From Iceland — Tourist Joys, Tourist Woes

Tourist Joys, Tourist Woes

Published July 18, 2011

The bridge over the glacial river Múlakvísl, which was wiped out in a flood over a week ago, has been officially reconstructed and is open to the public again. However, worries for the tourist industry are far from over.
A glacial flood that had wiped out the bridge over Múlakvísl earlier this month slowed traffic in the south of the country, causing worries that the tourist industry could lose millions the longer the bridge stayed unrepaired. This is despite the fact that people and vehicles were being ferried across the river, in an operation that by all accounts was running for the most part smoothly.
The bridge was fully repaired last weekend, and all traffic should now be flowing again. However, a worry still looms for the tourist industry: another airline strike.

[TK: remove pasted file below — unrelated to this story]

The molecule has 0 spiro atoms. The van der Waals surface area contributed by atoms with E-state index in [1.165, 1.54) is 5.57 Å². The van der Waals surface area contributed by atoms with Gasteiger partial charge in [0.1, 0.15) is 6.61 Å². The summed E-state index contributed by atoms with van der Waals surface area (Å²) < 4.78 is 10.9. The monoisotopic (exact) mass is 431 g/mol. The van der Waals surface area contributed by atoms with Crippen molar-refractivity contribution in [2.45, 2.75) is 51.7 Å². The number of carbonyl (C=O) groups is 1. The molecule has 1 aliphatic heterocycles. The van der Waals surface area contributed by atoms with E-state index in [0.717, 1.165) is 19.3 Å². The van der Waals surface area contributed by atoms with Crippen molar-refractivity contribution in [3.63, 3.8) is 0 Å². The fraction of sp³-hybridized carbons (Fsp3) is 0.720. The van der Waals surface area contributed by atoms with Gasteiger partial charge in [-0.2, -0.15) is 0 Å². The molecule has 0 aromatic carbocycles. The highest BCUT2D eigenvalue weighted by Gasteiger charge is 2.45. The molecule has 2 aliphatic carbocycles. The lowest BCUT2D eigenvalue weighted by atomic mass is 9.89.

Many may recall that an airline mechanics’ strike last year brought air traffic to a halt for many of the flights to and from Iceland. Parliament responded by passing a measure which rendered the strike illegal, and flights soon returned to normal.
However, now pilots are unsatisfied with the terms of their collective bargaining agreement, and have reached an impasse with management and government negotiators over the matter. They have in turn threatened to not work any overtime, starting tomorrow, if a new deal is not made.
Government negotiators have not yet asked the pilots in for a new meeting, and the Icelandic Travel Industry Association is quoted as saying that they “cannot believe the pilots are serious” about their threat to drop overtime. But should they make good on their promise, numerous flights could be interrupted, delayed or cancelled.
Grapevine will keep readers updated on the matter as changes occur.

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